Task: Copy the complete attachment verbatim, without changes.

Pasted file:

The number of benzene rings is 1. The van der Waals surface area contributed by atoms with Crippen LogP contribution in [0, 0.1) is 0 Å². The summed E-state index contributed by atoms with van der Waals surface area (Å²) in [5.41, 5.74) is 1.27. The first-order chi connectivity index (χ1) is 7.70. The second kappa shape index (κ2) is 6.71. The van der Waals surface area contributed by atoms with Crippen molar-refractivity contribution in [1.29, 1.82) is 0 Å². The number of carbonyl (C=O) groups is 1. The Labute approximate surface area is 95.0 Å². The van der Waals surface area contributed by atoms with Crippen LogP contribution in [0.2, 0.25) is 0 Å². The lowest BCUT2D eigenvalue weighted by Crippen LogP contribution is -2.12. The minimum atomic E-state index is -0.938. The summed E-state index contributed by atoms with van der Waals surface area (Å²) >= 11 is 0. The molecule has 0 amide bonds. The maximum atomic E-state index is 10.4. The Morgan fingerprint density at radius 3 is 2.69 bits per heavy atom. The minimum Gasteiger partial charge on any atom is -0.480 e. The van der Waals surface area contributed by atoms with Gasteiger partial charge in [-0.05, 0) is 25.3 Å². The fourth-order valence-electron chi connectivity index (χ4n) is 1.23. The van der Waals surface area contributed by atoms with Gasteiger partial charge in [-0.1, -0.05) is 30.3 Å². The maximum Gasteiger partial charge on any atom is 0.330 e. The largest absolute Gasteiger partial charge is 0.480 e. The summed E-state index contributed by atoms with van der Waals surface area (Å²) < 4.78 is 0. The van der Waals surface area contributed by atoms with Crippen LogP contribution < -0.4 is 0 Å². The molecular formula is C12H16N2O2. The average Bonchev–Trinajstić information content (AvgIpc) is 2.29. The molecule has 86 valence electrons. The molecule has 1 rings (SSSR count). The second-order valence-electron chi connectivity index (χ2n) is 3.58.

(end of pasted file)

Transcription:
The number of benzene rings is 1. The van der Waals surface area contributed by atoms with Crippen LogP contribution in [0, 0.1) is 0 Å². The summed E-state index contributed by atoms with van der Waals surface area (Å²) in [5.41, 5.74) is 1.27. The first-order chi connectivity index (χ1) is 7.70. The second kappa shape index (κ2) is 6.71. The van der Waals surface area contributed by atoms with Crippen molar-refractivity contribution in [1.29, 1.82) is 0 Å². The number of carbonyl (C=O) groups is 1. The Labute approximate surface area is 95.0 Å². The van der Waals surface area contributed by atoms with Crippen LogP contribution in [0.2, 0.25) is 0 Å². The lowest BCUT2D eigenvalue weighted by Crippen LogP contribution is -2.12. The minimum atomic E-state index is -0.938. The summed E-state index contributed by atoms with van der Waals surface area (Å²) >= 11 is 0. The molecule has 0 amide bonds. The maximum atomic E-state index is 10.4. The Morgan fingerprint density at radius 3 is 2.69 bits per heavy atom. The minimum Gasteiger partial charge on any atom is -0.480 e. The van der Waals surface area contributed by atoms with Gasteiger partial charge in [-0.05, 0) is 25.3 Å². The fourth-order valence-electron chi connectivity index (χ4n) is 1.23. The van der Waals surface area contributed by atoms with Gasteiger partial charge in [-0.1, -0.05) is 30.3 Å². The maximum Gasteiger partial charge on any atom is 0.330 e. The largest absolute Gasteiger partial charge is 0.480 e. The summed E-state index contributed by atoms with van der Waals surface area (Å²) < 4.78 is 0. The van der Waals surface area contributed by atoms with Crippen LogP contribution < -0.4 is 0 Å². The molecular formula is C12H16N2O2. The average Bonchev–Trinajstić information content (AvgIpc) is 2.29. The molecule has 86 valence electrons. The molecule has 1 rings (SSSR count). The second-order valence-electron chi connectivity index (χ2n) is 3.58.